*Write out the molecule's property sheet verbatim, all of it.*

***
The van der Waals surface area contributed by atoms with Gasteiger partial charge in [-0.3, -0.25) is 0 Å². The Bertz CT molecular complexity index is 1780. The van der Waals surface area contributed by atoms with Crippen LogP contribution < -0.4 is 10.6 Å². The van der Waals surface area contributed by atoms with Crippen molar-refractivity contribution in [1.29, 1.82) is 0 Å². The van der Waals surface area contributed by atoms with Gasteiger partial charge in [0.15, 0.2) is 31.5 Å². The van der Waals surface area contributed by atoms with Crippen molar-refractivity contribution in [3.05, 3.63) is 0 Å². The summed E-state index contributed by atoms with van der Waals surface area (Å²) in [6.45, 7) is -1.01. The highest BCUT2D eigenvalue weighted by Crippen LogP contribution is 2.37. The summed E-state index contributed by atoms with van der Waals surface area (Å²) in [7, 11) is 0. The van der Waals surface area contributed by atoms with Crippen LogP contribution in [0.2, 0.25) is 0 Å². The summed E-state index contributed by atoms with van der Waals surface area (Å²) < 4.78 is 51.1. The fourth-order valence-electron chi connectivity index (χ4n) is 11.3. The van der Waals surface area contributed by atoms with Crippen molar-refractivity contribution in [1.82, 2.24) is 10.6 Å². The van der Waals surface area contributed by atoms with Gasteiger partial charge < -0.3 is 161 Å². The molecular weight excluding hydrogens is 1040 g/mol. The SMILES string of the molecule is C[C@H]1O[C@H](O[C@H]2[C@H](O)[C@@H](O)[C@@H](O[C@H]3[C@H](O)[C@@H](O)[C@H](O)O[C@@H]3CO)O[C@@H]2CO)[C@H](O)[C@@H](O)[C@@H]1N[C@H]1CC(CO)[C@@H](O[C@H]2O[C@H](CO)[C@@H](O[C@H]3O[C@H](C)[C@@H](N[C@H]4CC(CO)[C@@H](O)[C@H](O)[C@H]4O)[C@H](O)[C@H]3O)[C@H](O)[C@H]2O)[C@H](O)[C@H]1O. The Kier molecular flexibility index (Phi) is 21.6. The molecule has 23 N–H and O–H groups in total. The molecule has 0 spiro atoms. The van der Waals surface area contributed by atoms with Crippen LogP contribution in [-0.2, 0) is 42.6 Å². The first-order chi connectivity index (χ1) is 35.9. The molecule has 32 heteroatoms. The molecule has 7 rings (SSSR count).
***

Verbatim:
The van der Waals surface area contributed by atoms with Gasteiger partial charge in [-0.3, -0.25) is 0 Å². The Bertz CT molecular complexity index is 1780. The van der Waals surface area contributed by atoms with Crippen LogP contribution < -0.4 is 10.6 Å². The van der Waals surface area contributed by atoms with Crippen molar-refractivity contribution in [1.29, 1.82) is 0 Å². The van der Waals surface area contributed by atoms with Gasteiger partial charge in [0.15, 0.2) is 31.5 Å². The van der Waals surface area contributed by atoms with Crippen molar-refractivity contribution in [3.05, 3.63) is 0 Å². The summed E-state index contributed by atoms with van der Waals surface area (Å²) in [6.45, 7) is -1.01. The highest BCUT2D eigenvalue weighted by Crippen LogP contribution is 2.37. The summed E-state index contributed by atoms with van der Waals surface area (Å²) in [7, 11) is 0. The van der Waals surface area contributed by atoms with Crippen LogP contribution in [0.2, 0.25) is 0 Å². The summed E-state index contributed by atoms with van der Waals surface area (Å²) < 4.78 is 51.1. The fourth-order valence-electron chi connectivity index (χ4n) is 11.3. The van der Waals surface area contributed by atoms with Crippen molar-refractivity contribution in [1.82, 2.24) is 10.6 Å². The van der Waals surface area contributed by atoms with Gasteiger partial charge < -0.3 is 161 Å². The molecular weight excluding hydrogens is 1040 g/mol. The SMILES string of the molecule is C[C@H]1O[C@H](O[C@H]2[C@H](O)[C@@H](O)[C@@H](O[C@H]3[C@H](O)[C@@H](O)[C@H](O)O[C@@H]3CO)O[C@@H]2CO)[C@H](O)[C@@H](O)[C@@H]1N[C@H]1CC(CO)[C@@H](O[C@H]2O[C@H](CO)[C@@H](O[C@H]3O[C@H](C)[C@@H](N[C@H]4CC(CO)[C@@H](O)[C@H](O)[C@H]4O)[C@H](O)[C@H]3O)[C@H](O)[C@H]2O)[C@H](O)[C@H]1O. The Kier molecular flexibility index (Phi) is 21.6. The molecule has 23 N–H and O–H groups in total. The molecule has 0 spiro atoms. The van der Waals surface area contributed by atoms with Crippen LogP contribution in [-0.2, 0) is 42.6 Å². The first-order chi connectivity index (χ1) is 35.9. The molecule has 32 heteroatoms. The molecule has 7 rings (SSSR count).